Should you still have a hankering for a class, I have a female friend of mine, Sara Highland, that will be teaching a course in June here on the East coast, (http://www.highlandartisan.com/) she teaches "edge rule" layout, but loves Japanese work and understand much about some of their methods. We might even get a chance for a visit if I'm not on a job someplace. I will be teaching myself soon, but the new programs I intend to run are rather expensive. They are aimed at couples that want to build there own homes. The courses will cost between 8K and 12K, will last for about 30 plus days, and when it is all down they will have cut a small timber frame home approximately 5.4 m x 7.2 m (~18' x 24'). The cost will include everything except transportation of the frame back to it's new home. I will also teach small workshops on different techniques. If you have anyone with land that could sponsor a sight location, I could teach one the courses closer to you, which would offset some of your expenditure, but that is for the future, and really not necessary for you to acquire the skill sets you need. If you take your time you can teach yourself most of what you need, with a little guidance. Let me know what you would like to do, or what else I can assist you with on this subject. I have a number of young folks around different locations, that I am mentoring, so feel free to take advantage of that.
I can't speak to their timberframing class as I've only taken a couple carving classes but Shelter is a great place to visit. Luckily I live a few miles down the road from them, wish the local library had half the selection of useful books as they do. They sell good tools and have a sale every year around mid-December, both at their physical location and online. Might be worth keeping an eye on their website around that time for tools you can't find used and/or inexpensive.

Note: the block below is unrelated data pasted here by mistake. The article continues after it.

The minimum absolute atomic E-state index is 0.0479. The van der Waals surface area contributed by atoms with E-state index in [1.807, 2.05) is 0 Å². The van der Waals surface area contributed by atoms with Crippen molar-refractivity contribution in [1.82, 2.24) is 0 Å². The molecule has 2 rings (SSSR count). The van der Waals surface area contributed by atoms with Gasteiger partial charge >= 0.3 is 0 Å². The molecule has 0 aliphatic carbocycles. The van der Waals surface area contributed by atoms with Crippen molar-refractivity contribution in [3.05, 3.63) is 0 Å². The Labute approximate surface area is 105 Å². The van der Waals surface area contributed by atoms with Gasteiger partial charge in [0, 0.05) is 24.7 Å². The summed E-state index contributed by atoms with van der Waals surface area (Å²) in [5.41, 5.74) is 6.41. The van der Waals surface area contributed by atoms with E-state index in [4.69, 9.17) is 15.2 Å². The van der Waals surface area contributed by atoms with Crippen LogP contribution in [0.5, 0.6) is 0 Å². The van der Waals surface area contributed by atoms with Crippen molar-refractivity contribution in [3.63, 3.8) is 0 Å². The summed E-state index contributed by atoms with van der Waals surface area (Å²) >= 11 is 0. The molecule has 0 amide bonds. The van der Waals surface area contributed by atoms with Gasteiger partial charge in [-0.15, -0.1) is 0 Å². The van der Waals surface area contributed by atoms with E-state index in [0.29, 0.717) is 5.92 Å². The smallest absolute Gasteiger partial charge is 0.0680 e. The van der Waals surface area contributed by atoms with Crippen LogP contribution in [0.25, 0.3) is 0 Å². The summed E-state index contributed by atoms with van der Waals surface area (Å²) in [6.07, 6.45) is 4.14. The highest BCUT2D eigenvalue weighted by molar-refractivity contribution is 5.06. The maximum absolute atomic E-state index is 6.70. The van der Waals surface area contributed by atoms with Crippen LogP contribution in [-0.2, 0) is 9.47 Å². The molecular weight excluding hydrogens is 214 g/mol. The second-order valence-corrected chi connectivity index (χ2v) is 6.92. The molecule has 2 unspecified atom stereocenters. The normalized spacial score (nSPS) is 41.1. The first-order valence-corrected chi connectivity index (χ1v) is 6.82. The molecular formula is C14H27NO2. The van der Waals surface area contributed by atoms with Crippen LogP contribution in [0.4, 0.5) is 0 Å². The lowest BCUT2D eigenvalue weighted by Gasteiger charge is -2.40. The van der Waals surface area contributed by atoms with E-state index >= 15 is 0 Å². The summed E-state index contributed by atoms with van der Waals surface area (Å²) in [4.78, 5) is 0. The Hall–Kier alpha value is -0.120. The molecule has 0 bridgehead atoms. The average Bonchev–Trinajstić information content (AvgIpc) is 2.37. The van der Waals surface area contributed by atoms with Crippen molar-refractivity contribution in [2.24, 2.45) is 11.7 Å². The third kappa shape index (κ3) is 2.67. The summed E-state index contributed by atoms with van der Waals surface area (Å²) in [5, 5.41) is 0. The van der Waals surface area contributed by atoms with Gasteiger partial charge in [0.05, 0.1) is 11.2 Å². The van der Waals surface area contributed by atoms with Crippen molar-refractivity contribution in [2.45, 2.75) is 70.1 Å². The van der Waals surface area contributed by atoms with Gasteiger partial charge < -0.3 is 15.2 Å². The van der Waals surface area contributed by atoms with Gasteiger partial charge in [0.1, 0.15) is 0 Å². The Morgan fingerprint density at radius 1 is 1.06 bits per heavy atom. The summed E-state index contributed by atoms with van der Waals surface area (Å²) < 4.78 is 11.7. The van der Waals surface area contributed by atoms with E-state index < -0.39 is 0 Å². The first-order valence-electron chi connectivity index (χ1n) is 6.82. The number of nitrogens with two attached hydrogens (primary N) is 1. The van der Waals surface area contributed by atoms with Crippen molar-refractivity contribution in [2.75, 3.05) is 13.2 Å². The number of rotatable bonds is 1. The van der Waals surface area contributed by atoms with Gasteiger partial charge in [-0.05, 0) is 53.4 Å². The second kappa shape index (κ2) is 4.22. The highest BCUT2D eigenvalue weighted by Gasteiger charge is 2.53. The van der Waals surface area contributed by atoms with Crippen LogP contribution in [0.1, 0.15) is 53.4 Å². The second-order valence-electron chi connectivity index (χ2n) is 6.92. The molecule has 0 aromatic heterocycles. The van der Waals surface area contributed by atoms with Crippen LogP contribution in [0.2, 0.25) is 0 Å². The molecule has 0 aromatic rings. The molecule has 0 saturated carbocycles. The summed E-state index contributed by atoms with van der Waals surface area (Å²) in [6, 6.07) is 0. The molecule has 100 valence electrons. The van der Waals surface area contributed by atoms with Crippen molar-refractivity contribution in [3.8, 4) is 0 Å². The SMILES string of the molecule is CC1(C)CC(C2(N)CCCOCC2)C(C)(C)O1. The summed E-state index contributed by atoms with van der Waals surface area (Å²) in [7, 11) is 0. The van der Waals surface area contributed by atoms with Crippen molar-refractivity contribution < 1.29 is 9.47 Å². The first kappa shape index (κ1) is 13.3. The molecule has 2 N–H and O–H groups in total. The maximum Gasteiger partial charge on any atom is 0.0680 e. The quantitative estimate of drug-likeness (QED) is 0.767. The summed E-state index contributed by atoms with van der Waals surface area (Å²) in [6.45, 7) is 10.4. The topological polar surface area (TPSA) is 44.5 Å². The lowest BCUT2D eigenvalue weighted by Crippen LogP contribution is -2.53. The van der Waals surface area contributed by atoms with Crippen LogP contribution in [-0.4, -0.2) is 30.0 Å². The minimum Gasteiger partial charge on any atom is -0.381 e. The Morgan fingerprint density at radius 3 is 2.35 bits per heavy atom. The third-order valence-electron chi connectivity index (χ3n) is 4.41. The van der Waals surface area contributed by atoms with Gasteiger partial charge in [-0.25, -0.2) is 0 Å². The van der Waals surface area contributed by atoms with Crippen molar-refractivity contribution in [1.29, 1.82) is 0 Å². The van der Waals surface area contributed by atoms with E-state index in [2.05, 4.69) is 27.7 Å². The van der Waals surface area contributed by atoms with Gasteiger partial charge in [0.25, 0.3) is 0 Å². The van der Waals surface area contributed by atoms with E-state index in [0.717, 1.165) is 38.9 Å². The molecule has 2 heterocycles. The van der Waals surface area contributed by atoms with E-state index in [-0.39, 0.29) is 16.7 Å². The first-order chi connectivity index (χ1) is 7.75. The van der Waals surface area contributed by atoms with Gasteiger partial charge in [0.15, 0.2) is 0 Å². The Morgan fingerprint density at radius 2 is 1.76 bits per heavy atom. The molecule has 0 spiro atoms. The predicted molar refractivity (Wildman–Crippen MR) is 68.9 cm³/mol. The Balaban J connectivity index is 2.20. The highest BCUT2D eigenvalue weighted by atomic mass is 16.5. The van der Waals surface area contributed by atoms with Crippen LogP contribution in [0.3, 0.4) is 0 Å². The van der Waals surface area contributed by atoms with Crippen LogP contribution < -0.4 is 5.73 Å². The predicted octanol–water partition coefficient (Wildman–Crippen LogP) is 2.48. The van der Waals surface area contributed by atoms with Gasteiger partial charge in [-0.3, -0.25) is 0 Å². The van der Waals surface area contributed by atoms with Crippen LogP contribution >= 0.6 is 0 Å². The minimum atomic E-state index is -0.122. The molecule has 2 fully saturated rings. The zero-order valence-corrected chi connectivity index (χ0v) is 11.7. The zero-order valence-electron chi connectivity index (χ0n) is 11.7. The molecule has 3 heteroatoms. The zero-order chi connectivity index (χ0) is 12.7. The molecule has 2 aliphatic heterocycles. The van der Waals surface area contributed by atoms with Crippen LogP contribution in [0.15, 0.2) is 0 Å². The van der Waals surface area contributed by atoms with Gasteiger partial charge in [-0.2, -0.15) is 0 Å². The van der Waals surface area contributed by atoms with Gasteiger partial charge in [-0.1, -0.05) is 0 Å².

Unfortunately, it says its full but I wouldn't let that stop you. Call or email Robert or Paula Laporte and tell them your interests and I'm sure they'd find a way.
I took this course in Spring of 2011 and found it very useful and motivating. Dale Brotherton is not only one of the finest Japanese carpenters in this country but an excellent teacher as well. Check out his work at http://www.japanesecarpentry.com
I live in CT and was wondering if you know of any work shops in my area for timber framing. Im also going to be heading out to LA and San Francisco this summer. I would make my trip longer if I know there was a work shop there as well
I am afraid I have to differ with the person that recommended the Econest course. This "course" mainly consisted of cutting out a Japanese style timber-frame and assembling it. Very little time spent on skills development (some on sharpening and planes) and almost nothing on layout, design or tool selection etc.
There were no teaching handouts or reading assignments for this course and very little time spent actually teaching. The majority of "the course" consisted of labor input cutting the frame. I learned some things about using tools and cutting this timber frame but it was certainly not worth the $850 charged and was not an efficient use of my time in terms of amount learned per time expended. Dale Brotherton is a master craftsman but he seemed much more concerned with finishing the timber frame for his client (the owner of Econest) than teaching timber framing - at least during this course. Experiences working on timber frames (which would be similar to this "course")are available at no cost through the timber framers guild (https://www.tfguild.org/). If you really want to learn timber framing I would not recommend the Econest courses.